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Stocks are flat as rally to records takes a breather

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US stocks fluctuated Tuesday after both the Dow Jones Industrial Average and the S&P 500 closed at record highs in the previous session as strong economic data raised hopes for a smooth rebound.

The blue chip Dow fell 20 points while the S&P 500 rose 0.1%. The tech-heavy Nasdaq Composite rose 0.2%.

Airline and cruise company stocks continued their recent gains. United Airlines was up 1.6% while Delta was up 2.7%. Carnival, Norwegian Cruise Line and Royal Caribbean were all trading in the green.

The Department of Labor said US job vacancies rose 268,000 last February to 7.4 million. This is the result of the monthly survey on job vacancies and turnover (JOLTS). Economists polled by Dow Jones expected a total of 7 million.

It did so after Friday’s blowout jobs report, and a surge in service industry activity showed that the economic recovery was gaining momentum amid the accelerated adoption of vaccines.

“The vaccinations are being rolled out at a record high, and the historic economic effort by Congress has paved the way for continued positive market momentum,” said Chris Larkin, chief executive officer, trading and investing products, E-Trade Financial.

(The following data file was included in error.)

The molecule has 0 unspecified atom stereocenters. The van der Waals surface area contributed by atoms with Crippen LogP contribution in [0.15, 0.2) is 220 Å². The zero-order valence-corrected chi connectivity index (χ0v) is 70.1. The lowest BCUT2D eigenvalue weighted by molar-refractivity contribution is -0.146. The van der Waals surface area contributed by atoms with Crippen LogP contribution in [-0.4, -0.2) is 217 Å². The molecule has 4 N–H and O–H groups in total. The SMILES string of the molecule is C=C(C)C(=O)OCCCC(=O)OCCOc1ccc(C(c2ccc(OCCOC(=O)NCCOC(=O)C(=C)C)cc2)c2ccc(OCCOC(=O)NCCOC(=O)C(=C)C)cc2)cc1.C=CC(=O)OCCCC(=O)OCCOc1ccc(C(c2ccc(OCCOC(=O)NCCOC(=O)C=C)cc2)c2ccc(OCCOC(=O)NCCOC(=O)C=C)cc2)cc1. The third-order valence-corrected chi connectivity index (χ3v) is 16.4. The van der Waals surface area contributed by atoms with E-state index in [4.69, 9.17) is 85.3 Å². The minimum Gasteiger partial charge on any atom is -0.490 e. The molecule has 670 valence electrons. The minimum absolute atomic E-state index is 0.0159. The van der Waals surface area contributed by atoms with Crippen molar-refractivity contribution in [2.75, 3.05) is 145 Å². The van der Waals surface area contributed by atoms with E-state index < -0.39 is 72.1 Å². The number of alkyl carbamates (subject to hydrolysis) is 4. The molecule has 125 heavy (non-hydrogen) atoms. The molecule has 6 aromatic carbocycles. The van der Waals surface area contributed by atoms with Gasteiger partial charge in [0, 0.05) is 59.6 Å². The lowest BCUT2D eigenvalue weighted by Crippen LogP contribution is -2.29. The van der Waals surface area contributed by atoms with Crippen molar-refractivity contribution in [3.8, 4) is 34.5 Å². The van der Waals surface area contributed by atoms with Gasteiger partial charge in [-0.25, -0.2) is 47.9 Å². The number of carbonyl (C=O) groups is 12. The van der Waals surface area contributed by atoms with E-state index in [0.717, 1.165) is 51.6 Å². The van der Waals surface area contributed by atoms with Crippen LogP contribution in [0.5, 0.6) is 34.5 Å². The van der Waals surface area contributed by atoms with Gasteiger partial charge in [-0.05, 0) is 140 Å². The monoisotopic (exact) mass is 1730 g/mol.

Bond yields were again calm, with the 10-year government bond yield remaining steady at 1.71%, allaying fears of rising inflation. The 10-year rate fell slightly to 1.70% on Tuesday morning.

Cleveland Federal Reserve president Loretta Mester told CNBC Monday that she was largely unaffected by this year’s surge in government bond yields.

“I think the higher bond yields are understandable in the context of the improving economic outlook. The increase was an orderly increase,” Mester said. “So I’m not concerned about the rise in yields at this point. I don’t think the Fed can act on anything.”

Investors continue to evaluate President Joe Biden’s $ 2 trillion infrastructure proposal announced last week and its chance to materialize. While politicians on both sides of the aisle support funding to rebuild American roads and bridges, disagreements persist over the ultimate bill and how to pay, including Biden’s plan to raise corporate tax to 28%.

Biden said Monday he was not concerned that a corporate tax hike would harm the economy. West Virginia Conservative Democratic Senator Joe Manchin reportedly said he was opposed to the proposed tax hike to such a high level.

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Robert Dunfee